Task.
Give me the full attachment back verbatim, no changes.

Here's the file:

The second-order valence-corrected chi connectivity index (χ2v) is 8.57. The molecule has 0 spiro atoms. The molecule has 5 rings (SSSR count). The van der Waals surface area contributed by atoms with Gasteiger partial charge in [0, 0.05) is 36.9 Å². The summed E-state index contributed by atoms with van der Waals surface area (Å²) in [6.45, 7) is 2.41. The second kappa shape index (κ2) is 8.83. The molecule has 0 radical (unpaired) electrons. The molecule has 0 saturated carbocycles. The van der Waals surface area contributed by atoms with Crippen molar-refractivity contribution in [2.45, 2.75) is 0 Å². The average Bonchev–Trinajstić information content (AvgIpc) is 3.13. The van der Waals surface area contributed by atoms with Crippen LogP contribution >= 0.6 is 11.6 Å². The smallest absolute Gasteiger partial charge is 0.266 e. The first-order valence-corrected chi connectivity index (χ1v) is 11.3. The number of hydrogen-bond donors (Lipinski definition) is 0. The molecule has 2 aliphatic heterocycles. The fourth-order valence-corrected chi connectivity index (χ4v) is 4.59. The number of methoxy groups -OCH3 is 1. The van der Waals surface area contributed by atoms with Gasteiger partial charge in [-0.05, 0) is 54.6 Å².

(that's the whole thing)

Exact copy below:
The second-order valence-corrected chi connectivity index (χ2v) is 8.57. The molecule has 0 spiro atoms. The molecule has 5 rings (SSSR count). The van der Waals surface area contributed by atoms with Gasteiger partial charge in [0, 0.05) is 36.9 Å². The summed E-state index contributed by atoms with van der Waals surface area (Å²) in [6.45, 7) is 2.41. The second kappa shape index (κ2) is 8.83. The molecule has 0 radical (unpaired) electrons. The molecule has 0 saturated carbocycles. The van der Waals surface area contributed by atoms with Crippen molar-refractivity contribution in [2.45, 2.75) is 0 Å². The average Bonchev–Trinajstić information content (AvgIpc) is 3.13. The van der Waals surface area contributed by atoms with Crippen LogP contribution >= 0.6 is 11.6 Å². The smallest absolute Gasteiger partial charge is 0.266 e. The first-order valence-corrected chi connectivity index (χ1v) is 11.3. The number of hydrogen-bond donors (Lipinski definition) is 0. The molecule has 2 aliphatic heterocycles. The fourth-order valence-corrected chi connectivity index (χ4v) is 4.59. The number of methoxy groups -OCH3 is 1. The van der Waals surface area contributed by atoms with Gasteiger partial charge in [-0.05, 0) is 54.6 Å².